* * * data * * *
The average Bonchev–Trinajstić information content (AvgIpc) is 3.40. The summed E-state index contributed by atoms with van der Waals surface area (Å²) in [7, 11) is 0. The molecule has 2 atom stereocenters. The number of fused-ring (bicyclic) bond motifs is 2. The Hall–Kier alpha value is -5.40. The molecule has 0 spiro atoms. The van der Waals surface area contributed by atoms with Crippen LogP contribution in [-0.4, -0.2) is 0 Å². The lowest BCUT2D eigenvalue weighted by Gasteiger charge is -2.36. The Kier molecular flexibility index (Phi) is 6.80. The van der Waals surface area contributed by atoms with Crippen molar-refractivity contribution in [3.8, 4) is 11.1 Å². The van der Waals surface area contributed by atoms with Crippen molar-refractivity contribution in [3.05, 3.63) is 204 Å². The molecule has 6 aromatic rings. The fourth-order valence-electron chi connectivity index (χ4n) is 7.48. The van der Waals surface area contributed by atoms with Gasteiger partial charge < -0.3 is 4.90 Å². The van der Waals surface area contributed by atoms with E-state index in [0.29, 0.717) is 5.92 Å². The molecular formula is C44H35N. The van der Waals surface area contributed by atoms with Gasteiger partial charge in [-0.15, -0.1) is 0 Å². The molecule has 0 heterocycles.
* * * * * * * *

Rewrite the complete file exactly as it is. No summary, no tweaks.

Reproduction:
The average Bonchev–Trinajstić information content (AvgIpc) is 3.40. The summed E-state index contributed by atoms with van der Waals surface area (Å²) in [7, 11) is 0. The molecule has 2 atom stereocenters. The number of fused-ring (bicyclic) bond motifs is 2. The Hall–Kier alpha value is -5.40. The molecule has 0 spiro atoms. The van der Waals surface area contributed by atoms with Crippen LogP contribution in [-0.4, -0.2) is 0 Å². The lowest BCUT2D eigenvalue weighted by Gasteiger charge is -2.36. The Kier molecular flexibility index (Phi) is 6.80. The van der Waals surface area contributed by atoms with Crippen molar-refractivity contribution in [3.8, 4) is 11.1 Å². The van der Waals surface area contributed by atoms with Crippen molar-refractivity contribution in [3.05, 3.63) is 204 Å². The molecule has 6 aromatic rings. The fourth-order valence-electron chi connectivity index (χ4n) is 7.48. The van der Waals surface area contributed by atoms with Gasteiger partial charge < -0.3 is 4.90 Å². The van der Waals surface area contributed by atoms with E-state index in [0.29, 0.717) is 5.92 Å². The molecular formula is C44H35N. The van der Waals surface area contributed by atoms with Gasteiger partial charge in [-0.15, -0.1) is 0 Å². The molecule has 0 heterocycles.